As a film, I greatly enjoyed the tiny, strange moments and details. Sometimes (or maybe every time), that's all it takes to push me over the edge of happiness. There's a scene of Oscar Isaac dancing that happens so late in the movie that it serves basically no purpose other than being a weird scene. And I eat that kind of stuff up. But without a doubt, someone who bought a ticket for Paul Blart and accidentally wandered into the wrong theater and decided not to get up because they had already set down their large popcorn in the seat next to them, will definitely not enjoy Ex Machina. It's probably too smart for Johnny Construction Worker, but also might be too full of logic holes for Mr. Skeptical over here.

Let's say that it's kind of a middle ground in between people who loved the science behind Interstellar, and people who liked the Die Antwoord scenes in Chappie. I think I like my sci-fi dumbed down, but full of tense weirdness. Just like this.

8.5 out of 10


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Mark Suszko
Re: Ex Machina
on May 1, 2015 at 3:03:33 pm

I can't wait to see this, as well as Ultron, but I may have to wait a week; got the opportunity to go see "The Intergalactic Nemesis" this weekend, and it's bumped all my movie attendance a bit.







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Mark Suszko
Re: Ex Machina
on May 17, 2015 at 6:27:13 am

OK, Just saw Ex Machina, or as my wife calls it from just seeing the teaser trailers, "the robot porno movie".

It's not that. Though there are unclothed actresses playing fembots at times, that's actually just a few minutes of the movie.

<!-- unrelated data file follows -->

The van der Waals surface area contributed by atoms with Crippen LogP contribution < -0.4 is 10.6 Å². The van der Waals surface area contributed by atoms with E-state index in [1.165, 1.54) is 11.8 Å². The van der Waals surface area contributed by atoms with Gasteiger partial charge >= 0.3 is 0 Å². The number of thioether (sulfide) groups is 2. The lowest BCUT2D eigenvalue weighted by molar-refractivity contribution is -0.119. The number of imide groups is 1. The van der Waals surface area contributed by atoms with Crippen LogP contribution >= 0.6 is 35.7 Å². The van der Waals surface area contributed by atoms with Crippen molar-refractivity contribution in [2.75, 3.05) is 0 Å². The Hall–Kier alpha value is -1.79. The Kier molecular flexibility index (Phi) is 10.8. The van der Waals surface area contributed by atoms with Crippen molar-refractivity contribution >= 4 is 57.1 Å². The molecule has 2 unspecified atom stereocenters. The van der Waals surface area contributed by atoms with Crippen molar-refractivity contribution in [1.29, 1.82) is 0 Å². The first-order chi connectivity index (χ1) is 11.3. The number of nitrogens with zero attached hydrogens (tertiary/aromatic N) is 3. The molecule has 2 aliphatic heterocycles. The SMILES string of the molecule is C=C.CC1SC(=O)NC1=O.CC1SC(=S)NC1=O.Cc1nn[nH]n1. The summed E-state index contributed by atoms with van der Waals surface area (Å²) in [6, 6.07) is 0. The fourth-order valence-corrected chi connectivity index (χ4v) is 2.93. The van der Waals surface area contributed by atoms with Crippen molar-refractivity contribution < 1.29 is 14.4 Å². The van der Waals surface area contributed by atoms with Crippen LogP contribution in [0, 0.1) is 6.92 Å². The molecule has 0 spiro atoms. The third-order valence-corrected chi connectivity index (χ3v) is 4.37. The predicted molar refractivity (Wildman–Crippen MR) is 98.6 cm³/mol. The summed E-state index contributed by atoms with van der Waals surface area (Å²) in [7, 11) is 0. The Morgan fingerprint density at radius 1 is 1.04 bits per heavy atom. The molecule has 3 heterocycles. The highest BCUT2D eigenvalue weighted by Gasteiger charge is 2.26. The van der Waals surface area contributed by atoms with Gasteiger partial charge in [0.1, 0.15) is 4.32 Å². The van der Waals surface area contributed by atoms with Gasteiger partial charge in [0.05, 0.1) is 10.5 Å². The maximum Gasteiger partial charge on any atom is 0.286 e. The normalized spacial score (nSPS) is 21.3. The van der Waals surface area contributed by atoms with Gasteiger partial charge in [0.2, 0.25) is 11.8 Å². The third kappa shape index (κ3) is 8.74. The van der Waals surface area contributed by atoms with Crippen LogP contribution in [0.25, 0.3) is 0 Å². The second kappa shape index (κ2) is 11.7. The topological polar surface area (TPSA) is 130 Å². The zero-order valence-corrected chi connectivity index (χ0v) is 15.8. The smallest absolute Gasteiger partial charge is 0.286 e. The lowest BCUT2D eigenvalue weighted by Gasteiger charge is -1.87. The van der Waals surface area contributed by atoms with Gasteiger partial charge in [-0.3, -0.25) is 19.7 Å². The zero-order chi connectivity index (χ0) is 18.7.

The film has a very Kubrick-like style in the shooting, the editing pace, the direction. Even down to inter-titles. It felt for all the world like it had the same actor timing as 2001 did. I won't get too granular in case you don't want spoilers. I will say I guessed one of the macguffins right away, and might have guessed more, but I was caught up in the puzzle and debate of what AI is or isn't and how you tell. This film has a hard subject to deal with, in that to really get into the debate or discussion would bring the whole movie to a standstill in scientific detail So, they strictly avoid going there, instead trying to convey the key concepts in rather staged-looking expository bro bonding moments between the two male characters. I can see too that the marketing department for the film couldn't decide what the movie was either, so they pitched it with strong hints that getting it on with the fembot is the centerpiece of the film. Ergo, my wife's impression of the premise. It is not that. The nudity is artfully composed, and sets the stage for another level of bareness that's more to the point of the film. Really it's just a psychological thriller about trust and belief, less about a Turing Test and more about a lie detector test.

Overall, I enjoyed it, though the pacing sometimes made me fidgety. The photography is luscious and the art direction, in a mansion/lab that would enrapture the editorial staff of Dwell magazine to tantric heights. The female lead, Alicia Vikander, is , not to be punning, magnetic in her appearance and performance. The score, such as it is, is minimalist where it isn't just collections of practical music samples the characters are listening to. The overall creepy and foreboding vibe works well, down to a locked-door scene that was evocative of the ending to The Shining.